cover image J.M.W. Turner

J.M.W. Turner

Peter Ackroyd, . . Doubleday/Talese, $21.95 (173pp) ISBN 978-0-385-50798-1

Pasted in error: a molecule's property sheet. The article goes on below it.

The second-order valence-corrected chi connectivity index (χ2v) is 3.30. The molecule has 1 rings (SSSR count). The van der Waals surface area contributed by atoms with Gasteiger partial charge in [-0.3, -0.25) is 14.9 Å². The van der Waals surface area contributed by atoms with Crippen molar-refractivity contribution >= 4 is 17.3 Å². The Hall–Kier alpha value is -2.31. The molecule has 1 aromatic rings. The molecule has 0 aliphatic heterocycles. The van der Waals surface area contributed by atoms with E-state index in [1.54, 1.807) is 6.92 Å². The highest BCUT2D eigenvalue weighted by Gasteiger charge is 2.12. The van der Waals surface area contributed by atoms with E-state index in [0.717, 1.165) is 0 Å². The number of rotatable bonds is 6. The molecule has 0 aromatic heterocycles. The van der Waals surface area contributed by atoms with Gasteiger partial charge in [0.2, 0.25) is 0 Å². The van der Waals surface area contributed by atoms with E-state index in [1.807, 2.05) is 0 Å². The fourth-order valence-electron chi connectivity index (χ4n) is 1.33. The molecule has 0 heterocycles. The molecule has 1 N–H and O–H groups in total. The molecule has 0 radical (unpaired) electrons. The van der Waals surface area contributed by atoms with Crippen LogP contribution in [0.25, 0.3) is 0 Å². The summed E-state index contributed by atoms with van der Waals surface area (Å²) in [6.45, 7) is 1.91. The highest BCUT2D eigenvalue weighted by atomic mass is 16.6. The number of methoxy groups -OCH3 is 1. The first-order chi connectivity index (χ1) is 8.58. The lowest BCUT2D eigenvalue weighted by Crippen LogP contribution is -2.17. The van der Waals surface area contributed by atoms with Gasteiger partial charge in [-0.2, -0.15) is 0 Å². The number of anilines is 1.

In the second volume of his Brief Lives series, which commenced with a biography of Chaucer, Ackroyd presents another major cultural figure, the English painter Joseph Mallord William Turner (1775–1851). In straightforward fashion, Ackroyd outlines the career of this remarkable man, who progressed rapidly from his early years as a student at the Royal Academy to prominence as one of England's foremost painters, creating dramatic works in which he explored the glowing effects of light fused with air, water, fire and steam. Turner's paintings, which often approach abstraction, astounded and shocked his critics, causing some to say he was a madman, an assessment reinforced by his eccentric, irascible character. Ackroyd shows how the artist, who never married and lived all his life with his father —though he had secret liaisons and two illegitimate daughters—was obsessed with his art, but was also an astute businessman, opening his own gallery in London when he was only 29, cultivating prosperous patrons and speculating in land and houses, all the while turning out a multitude of dazzling oil paintings, watercolors and engravings. This is a short but intriguing introduction to the life and output of an artist who claimed that he knew of "no genius but the genius of hard work." Illus. not seen by PW . (Jan.)